In her most recent TED Talk, Elizabeth Gilbert, a writer best known for her memoir Eat, Pray, Love, shares wisdom about creating a protective space between yourself and your work so that when you face great failure or great success, you can stay grounded and find your way home again.

Gilbert, a gifted storyteller, brings honesty, passion, and poetry to her TED Talk and counsels us through her own experience to stay focused and undeterred as we encounter enormous highs and profound lows.

Eat, Pray, Love became an international bestseller, a success beyond Gilbert’s wildest dreams. And with that success, to her dismay, Gilbert felt as anxious and as removed from herself as she had early in her career when people would say, "Aren't you afraid you're never going to have any success? Aren't you afraid the humiliation of rejection will kill you?"

Just as she experienced very real fear of failure in her early writing days, Gilbert now faced an equally terrifying proposition: what if her greatest professional success had already been realized? What then?

I had to find a way to make sure that my creativity survived its own success. And I did, in the end, find that inspiration, but I found it in the most unlikely and unexpected place. I found it in lessons I had learned earlier in life about how creativity can survive its own failure.

As a young writer, Gilbert did what so many do when following a passion and striving to live out a dream: she got a job to pay the bills and devoted herself tirelessly to her craft. Making ends meet as a diner waitress, Gilbert submitted countless stories and manuscripts to magazines and publishing houses, and for six years met only rejection letters in her mailbox. Failure after failure after failure.

Constantly questioning if she was doing the right thing and if she was on the right path, Gilbert would "find [her resolve]" and fight her way back. She would say, "I'm not going to quit. I'm going home."

For me, going home did not mean returning to my family’s farm. It meant returning to the work of writing because writing was my home, because I loved writing more than I hated failing at writing, which is to say that I loved writing more than I loved my own ego, which is ultimately to say that I loved writing more than I loved myself. And that’s how I pushed through it.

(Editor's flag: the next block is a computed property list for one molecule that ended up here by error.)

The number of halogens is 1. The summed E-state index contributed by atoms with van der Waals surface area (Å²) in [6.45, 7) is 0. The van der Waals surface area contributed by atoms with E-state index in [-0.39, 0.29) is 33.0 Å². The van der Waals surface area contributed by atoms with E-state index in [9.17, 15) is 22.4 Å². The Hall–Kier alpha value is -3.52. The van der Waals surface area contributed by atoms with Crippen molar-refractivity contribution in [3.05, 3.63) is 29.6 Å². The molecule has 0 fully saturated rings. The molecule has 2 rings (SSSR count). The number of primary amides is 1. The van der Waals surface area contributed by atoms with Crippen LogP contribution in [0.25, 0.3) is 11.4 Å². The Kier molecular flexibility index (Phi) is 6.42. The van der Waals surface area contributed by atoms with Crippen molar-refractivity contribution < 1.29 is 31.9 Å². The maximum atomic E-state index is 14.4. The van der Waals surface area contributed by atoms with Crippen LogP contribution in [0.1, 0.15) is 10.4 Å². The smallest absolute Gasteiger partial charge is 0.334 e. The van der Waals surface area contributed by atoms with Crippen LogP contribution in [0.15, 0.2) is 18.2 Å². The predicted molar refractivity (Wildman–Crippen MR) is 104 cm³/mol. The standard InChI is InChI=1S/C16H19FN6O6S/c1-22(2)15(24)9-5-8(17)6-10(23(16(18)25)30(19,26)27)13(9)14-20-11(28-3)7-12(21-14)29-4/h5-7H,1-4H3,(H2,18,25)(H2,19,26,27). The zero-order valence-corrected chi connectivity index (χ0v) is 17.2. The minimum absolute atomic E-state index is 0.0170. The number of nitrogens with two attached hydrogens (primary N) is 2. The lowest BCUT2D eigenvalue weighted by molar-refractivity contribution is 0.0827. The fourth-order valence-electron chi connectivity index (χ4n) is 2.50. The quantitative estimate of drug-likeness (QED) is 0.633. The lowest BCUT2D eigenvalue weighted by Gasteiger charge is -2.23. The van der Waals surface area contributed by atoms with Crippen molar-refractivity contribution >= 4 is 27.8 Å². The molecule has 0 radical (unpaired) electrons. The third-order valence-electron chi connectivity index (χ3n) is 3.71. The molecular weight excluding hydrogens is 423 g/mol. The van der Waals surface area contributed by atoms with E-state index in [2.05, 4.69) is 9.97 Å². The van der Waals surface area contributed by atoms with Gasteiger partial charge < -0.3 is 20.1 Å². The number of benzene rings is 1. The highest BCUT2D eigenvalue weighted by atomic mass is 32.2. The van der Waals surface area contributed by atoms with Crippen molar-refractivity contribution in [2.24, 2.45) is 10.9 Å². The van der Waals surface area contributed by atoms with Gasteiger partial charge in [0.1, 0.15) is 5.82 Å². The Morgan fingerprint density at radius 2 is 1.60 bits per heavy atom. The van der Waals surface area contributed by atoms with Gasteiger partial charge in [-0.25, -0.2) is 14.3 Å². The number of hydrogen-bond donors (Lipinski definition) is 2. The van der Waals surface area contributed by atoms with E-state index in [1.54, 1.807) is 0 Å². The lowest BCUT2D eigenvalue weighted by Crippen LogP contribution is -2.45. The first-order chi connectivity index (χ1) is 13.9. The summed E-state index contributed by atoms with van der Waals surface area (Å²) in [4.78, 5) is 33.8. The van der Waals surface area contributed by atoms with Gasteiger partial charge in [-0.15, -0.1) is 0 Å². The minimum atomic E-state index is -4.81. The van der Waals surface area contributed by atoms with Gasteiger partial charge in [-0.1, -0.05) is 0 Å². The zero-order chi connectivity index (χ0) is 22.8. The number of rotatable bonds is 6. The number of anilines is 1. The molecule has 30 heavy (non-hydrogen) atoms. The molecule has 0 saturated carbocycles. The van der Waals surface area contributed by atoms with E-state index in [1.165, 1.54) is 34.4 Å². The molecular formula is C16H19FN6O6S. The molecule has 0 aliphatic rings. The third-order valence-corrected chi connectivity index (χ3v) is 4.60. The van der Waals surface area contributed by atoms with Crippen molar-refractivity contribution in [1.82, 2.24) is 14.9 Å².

Gilbert suggests that persevering and preserving sanity and emotional stability through great failure and great success requires us to create a distance between our selves and our work so that it doesn't consume us, so that it doesn't define us, and so that we might always be "safe from the random hurricanes of outcome."

Gilbert felt as undone by great success as she had by great failure, and she needed to find a mechanism, an approach, to protect herself, and her ability to return to work, from life's extremes.

I finally began to comprehend the unlikely psychological connection between the way we experience failure and the way we experience success...the only thing [the subconscious] is capable of feeling is the absolute value of this emotional equation, the exact distance that you have been flung from yourself.

According to Gilbert, the solution for “self-restoration” is the same whether you are fighting the demons of failure or swept up in the enchantment of success.

Whatever it is you do, wherever you find your home, get back there. Get back to doing what you love to do and do not stray from it.

If you should someday get vaulted out of your home by either great failure or great success, your job is to fight your way back to that home by putting your head down and performing with diligence and respect and reverence whatever the task is that love is calling forth from you next.


If you enjoyed this video, you might be interested in Elizabeth Gilbert's previous TED Talk, entitled "Your Elusive Creative Genius." Additionally, you can keep up-to-date on Gilbert's work via her website.